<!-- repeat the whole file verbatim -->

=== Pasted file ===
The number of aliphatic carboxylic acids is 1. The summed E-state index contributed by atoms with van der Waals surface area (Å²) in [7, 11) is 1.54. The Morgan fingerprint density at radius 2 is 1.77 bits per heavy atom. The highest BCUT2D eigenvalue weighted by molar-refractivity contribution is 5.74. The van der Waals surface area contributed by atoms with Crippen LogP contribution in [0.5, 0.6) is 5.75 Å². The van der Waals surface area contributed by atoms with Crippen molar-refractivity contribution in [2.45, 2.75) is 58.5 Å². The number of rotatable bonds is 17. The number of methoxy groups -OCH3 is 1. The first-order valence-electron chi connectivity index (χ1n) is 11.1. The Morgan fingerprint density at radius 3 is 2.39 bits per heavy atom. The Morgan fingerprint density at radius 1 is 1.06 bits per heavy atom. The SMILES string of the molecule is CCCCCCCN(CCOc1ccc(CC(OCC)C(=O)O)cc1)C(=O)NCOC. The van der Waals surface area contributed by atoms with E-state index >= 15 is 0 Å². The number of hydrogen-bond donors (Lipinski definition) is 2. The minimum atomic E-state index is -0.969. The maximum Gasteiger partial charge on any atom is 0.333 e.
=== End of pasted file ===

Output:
The number of aliphatic carboxylic acids is 1. The summed E-state index contributed by atoms with van der Waals surface area (Å²) in [7, 11) is 1.54. The Morgan fingerprint density at radius 2 is 1.77 bits per heavy atom. The highest BCUT2D eigenvalue weighted by molar-refractivity contribution is 5.74. The van der Waals surface area contributed by atoms with Crippen LogP contribution in [0.5, 0.6) is 5.75 Å². The van der Waals surface area contributed by atoms with Crippen molar-refractivity contribution in [2.45, 2.75) is 58.5 Å². The number of rotatable bonds is 17. The number of methoxy groups -OCH3 is 1. The first-order valence-electron chi connectivity index (χ1n) is 11.1. The Morgan fingerprint density at radius 3 is 2.39 bits per heavy atom. The Morgan fingerprint density at radius 1 is 1.06 bits per heavy atom. The SMILES string of the molecule is CCCCCCCN(CCOc1ccc(CC(OCC)C(=O)O)cc1)C(=O)NCOC. The van der Waals surface area contributed by atoms with E-state index >= 15 is 0 Å². The number of hydrogen-bond donors (Lipinski definition) is 2. The minimum atomic E-state index is -0.969. The maximum Gasteiger partial charge on any atom is 0.333 e.